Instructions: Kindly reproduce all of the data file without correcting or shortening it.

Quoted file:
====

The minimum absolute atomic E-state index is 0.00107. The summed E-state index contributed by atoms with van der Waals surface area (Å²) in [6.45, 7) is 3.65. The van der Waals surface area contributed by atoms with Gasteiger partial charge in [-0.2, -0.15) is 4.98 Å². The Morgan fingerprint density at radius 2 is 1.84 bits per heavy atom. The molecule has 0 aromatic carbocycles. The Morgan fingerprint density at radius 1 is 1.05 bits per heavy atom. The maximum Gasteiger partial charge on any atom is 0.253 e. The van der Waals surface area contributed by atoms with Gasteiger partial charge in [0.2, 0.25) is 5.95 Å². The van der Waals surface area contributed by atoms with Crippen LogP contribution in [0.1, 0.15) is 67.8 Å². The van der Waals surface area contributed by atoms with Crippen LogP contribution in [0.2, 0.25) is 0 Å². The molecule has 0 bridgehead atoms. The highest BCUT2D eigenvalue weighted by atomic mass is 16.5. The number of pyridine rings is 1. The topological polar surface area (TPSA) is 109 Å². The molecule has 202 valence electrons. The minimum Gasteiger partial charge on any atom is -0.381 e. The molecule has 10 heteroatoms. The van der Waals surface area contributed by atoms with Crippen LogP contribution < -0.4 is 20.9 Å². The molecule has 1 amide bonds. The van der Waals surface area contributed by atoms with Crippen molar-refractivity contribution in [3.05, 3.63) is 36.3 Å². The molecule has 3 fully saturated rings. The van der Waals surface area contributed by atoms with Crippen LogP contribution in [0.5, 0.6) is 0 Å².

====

The minimum absolute atomic E-state index is 0.00107. The summed E-state index contributed by atoms with van der Waals surface area (Å²) in [6.45, 7) is 3.65. The van der Waals surface area contributed by atoms with Gasteiger partial charge in [-0.2, -0.15) is 4.98 Å². The Morgan fingerprint density at radius 2 is 1.84 bits per heavy atom. The molecule has 0 aromatic carbocycles. The Morgan fingerprint density at radius 1 is 1.05 bits per heavy atom. The maximum Gasteiger partial charge on any atom is 0.253 e. The van der Waals surface area contributed by atoms with Gasteiger partial charge in [0.2, 0.25) is 5.95 Å². The van der Waals surface area contributed by atoms with Crippen LogP contribution in [0.1, 0.15) is 67.8 Å². The van der Waals surface area contributed by atoms with Crippen LogP contribution in [0.2, 0.25) is 0 Å². The molecule has 0 bridgehead atoms. The highest BCUT2D eigenvalue weighted by atomic mass is 16.5. The number of pyridine rings is 1. The topological polar surface area (TPSA) is 109 Å². The molecule has 202 valence electrons. The minimum Gasteiger partial charge on any atom is -0.381 e. The molecule has 10 heteroatoms. The van der Waals surface area contributed by atoms with Crippen LogP contribution < -0.4 is 20.9 Å². The molecule has 1 amide bonds. The van der Waals surface area contributed by atoms with Crippen molar-refractivity contribution in [3.05, 3.63) is 36.3 Å². The molecule has 3 fully saturated rings. The van der Waals surface area contributed by atoms with Crippen LogP contribution in [0.5, 0.6) is 0 Å².